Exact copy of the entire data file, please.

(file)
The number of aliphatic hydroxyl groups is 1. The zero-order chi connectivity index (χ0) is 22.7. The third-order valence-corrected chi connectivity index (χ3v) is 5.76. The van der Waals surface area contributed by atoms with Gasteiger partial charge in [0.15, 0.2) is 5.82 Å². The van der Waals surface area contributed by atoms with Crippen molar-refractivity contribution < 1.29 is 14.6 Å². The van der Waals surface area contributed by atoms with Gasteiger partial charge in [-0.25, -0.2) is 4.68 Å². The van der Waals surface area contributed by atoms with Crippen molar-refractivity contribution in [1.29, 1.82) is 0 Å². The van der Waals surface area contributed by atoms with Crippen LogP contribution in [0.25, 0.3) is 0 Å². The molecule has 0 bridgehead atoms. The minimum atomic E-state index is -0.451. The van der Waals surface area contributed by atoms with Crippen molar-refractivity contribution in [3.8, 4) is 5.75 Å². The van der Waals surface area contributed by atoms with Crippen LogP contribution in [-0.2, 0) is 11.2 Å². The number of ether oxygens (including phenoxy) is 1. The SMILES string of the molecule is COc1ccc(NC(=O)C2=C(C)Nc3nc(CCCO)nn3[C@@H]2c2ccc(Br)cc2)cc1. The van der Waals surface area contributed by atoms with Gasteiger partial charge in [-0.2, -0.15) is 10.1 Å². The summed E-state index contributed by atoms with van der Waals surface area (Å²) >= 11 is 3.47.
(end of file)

The number of aliphatic hydroxyl groups is 1. The zero-order chi connectivity index (χ0) is 22.7. The third-order valence-corrected chi connectivity index (χ3v) is 5.76. The van der Waals surface area contributed by atoms with Gasteiger partial charge in [0.15, 0.2) is 5.82 Å². The van der Waals surface area contributed by atoms with Crippen molar-refractivity contribution < 1.29 is 14.6 Å². The van der Waals surface area contributed by atoms with Gasteiger partial charge in [-0.25, -0.2) is 4.68 Å². The van der Waals surface area contributed by atoms with Crippen molar-refractivity contribution in [1.29, 1.82) is 0 Å². The van der Waals surface area contributed by atoms with Crippen LogP contribution in [0.25, 0.3) is 0 Å². The molecule has 0 bridgehead atoms. The minimum atomic E-state index is -0.451. The van der Waals surface area contributed by atoms with Crippen molar-refractivity contribution in [3.8, 4) is 5.75 Å². The van der Waals surface area contributed by atoms with Crippen LogP contribution in [-0.2, 0) is 11.2 Å². The number of ether oxygens (including phenoxy) is 1. The SMILES string of the molecule is COc1ccc(NC(=O)C2=C(C)Nc3nc(CCCO)nn3[C@@H]2c2ccc(Br)cc2)cc1. The van der Waals surface area contributed by atoms with Gasteiger partial charge in [-0.2, -0.15) is 10.1 Å². The summed E-state index contributed by atoms with van der Waals surface area (Å²) >= 11 is 3.47.